That left just two crew members to locate and, with the bit firmly between my teeth, I am determined the story will be completed. As I write this, I am awaiting replies from the nephew and son of Ken, the bomb aimer, whose grave I have located in Porirua. Initial contact has already revealed yet another tragic family story.

The final piece of this incredible puzzle is Don Cook, the mid-upper gunner, who was born in London and looks like being the most difficult to trace, although he could still be alive, aged about 90.

Sadly, the rest of my dad's comrades have died but by putting together as much of their story as possible I hope I have kept alive the small role that they played in this important part of our history.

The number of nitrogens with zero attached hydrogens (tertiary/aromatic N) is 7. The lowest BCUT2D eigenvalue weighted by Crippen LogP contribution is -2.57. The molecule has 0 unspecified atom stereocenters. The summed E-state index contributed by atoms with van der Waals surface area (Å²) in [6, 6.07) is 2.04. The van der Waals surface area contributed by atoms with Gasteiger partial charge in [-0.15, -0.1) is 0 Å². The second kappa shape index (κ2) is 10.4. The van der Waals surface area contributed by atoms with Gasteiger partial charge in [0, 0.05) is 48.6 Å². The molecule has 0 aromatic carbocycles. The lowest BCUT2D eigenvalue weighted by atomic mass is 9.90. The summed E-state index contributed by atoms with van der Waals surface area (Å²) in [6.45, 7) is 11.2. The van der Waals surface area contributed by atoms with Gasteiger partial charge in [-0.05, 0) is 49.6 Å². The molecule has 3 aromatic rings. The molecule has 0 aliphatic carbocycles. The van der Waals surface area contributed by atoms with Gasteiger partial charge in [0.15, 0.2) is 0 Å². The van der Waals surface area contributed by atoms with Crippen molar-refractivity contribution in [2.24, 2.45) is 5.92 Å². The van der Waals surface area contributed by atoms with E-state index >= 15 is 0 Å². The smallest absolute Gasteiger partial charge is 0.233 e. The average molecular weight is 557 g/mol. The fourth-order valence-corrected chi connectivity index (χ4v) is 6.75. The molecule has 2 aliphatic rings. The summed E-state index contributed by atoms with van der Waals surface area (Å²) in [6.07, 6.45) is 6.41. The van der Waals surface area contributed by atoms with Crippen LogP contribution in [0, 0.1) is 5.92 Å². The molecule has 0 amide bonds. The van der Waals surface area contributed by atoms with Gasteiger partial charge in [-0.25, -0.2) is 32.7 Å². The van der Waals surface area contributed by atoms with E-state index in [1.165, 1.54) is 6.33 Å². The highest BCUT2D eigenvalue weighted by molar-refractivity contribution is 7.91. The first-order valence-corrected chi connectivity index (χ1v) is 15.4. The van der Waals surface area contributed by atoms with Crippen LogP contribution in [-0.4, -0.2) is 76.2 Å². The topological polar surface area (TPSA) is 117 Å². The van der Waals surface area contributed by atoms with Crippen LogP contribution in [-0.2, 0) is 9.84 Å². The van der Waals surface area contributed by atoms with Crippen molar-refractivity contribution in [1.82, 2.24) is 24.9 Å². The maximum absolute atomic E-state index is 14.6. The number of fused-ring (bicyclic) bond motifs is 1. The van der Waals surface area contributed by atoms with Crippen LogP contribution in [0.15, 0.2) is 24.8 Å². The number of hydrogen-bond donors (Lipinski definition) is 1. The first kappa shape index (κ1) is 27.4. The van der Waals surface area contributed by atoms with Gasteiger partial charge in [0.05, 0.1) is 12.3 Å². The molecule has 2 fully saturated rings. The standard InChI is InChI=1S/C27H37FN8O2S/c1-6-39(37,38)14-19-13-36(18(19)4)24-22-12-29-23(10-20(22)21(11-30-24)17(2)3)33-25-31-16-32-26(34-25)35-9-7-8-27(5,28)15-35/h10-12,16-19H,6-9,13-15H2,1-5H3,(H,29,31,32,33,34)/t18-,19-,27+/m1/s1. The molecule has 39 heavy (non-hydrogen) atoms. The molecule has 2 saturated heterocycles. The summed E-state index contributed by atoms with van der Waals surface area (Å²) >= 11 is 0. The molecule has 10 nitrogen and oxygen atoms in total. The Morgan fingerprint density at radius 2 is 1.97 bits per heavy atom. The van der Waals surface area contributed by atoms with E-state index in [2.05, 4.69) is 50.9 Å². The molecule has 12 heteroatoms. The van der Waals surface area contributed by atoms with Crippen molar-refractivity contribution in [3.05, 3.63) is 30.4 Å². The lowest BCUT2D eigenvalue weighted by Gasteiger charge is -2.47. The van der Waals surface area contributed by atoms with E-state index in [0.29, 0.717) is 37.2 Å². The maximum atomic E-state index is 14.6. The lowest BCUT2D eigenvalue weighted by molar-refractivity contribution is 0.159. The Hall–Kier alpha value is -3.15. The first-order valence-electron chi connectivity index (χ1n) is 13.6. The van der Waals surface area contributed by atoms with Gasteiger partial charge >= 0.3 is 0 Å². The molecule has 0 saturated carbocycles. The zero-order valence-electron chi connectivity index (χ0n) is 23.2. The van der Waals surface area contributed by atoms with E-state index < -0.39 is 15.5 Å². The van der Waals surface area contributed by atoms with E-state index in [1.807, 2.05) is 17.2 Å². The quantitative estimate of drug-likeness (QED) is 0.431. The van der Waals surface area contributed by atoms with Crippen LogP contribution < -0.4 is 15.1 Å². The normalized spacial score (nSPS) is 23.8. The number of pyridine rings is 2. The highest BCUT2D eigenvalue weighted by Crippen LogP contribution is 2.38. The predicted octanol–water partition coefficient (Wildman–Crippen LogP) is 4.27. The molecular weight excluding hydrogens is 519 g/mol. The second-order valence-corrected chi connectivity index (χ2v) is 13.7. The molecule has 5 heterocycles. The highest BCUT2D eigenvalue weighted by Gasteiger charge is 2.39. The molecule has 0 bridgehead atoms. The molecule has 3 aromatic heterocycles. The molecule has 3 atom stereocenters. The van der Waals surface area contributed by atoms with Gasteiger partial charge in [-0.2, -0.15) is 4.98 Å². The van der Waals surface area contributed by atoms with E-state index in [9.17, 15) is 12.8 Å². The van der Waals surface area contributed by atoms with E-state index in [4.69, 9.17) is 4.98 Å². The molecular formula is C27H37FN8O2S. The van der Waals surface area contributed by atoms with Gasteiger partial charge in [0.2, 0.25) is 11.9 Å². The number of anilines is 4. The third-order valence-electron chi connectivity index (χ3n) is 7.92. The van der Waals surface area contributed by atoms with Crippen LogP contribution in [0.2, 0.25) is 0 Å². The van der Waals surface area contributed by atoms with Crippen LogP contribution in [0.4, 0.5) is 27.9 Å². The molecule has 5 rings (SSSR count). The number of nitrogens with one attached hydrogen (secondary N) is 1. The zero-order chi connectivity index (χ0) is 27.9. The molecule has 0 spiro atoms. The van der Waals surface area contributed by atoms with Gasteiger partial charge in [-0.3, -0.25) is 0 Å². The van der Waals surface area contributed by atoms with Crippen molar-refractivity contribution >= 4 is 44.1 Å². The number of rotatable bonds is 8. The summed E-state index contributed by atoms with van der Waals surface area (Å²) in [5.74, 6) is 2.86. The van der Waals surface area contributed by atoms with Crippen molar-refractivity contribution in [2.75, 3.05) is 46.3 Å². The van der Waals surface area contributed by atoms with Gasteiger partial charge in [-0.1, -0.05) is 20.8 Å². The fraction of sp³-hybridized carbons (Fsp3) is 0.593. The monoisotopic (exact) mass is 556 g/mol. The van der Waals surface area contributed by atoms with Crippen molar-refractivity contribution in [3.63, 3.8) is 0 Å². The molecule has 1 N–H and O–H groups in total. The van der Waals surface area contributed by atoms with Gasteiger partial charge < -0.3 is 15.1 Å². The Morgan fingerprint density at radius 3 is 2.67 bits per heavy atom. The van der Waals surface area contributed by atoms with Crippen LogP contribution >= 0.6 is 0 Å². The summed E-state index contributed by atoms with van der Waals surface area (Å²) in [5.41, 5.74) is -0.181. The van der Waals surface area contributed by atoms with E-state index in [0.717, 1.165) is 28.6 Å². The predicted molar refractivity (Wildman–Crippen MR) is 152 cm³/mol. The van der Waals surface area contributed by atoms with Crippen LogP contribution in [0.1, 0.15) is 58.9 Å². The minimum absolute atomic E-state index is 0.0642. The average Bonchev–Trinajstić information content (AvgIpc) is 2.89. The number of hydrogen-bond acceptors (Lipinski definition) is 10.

Apart from the opportunity to share experiences with the families of my dad's crew there have been two highlights of this project for me.

The first was the opportunity I had in August 2014 to follow in my dad's footsteps and fly in a Lancaster on a 30-minute tour of Lincolnshire. The other was the discovery of a photograph, taken on the April 24, 1945, of a Lancaster from No. 75 (NZ) Squadron on the squadron's final war operation to Bad Oldesloe in northern Germany.

The aircraft's identifying letters are clearly AA-W and the squadron's ORB (operations record book) for 1945 shows that the crew assigned to that aircraft on that operation was Bill Mallon's.

I can just make out Bill and my dad in the cockpit and, despite the poor quality of the photograph, I treasure it far more than the formal pictures of him in his 'best blues'.

Picture courtesy of E. Ware, NZBCA Archives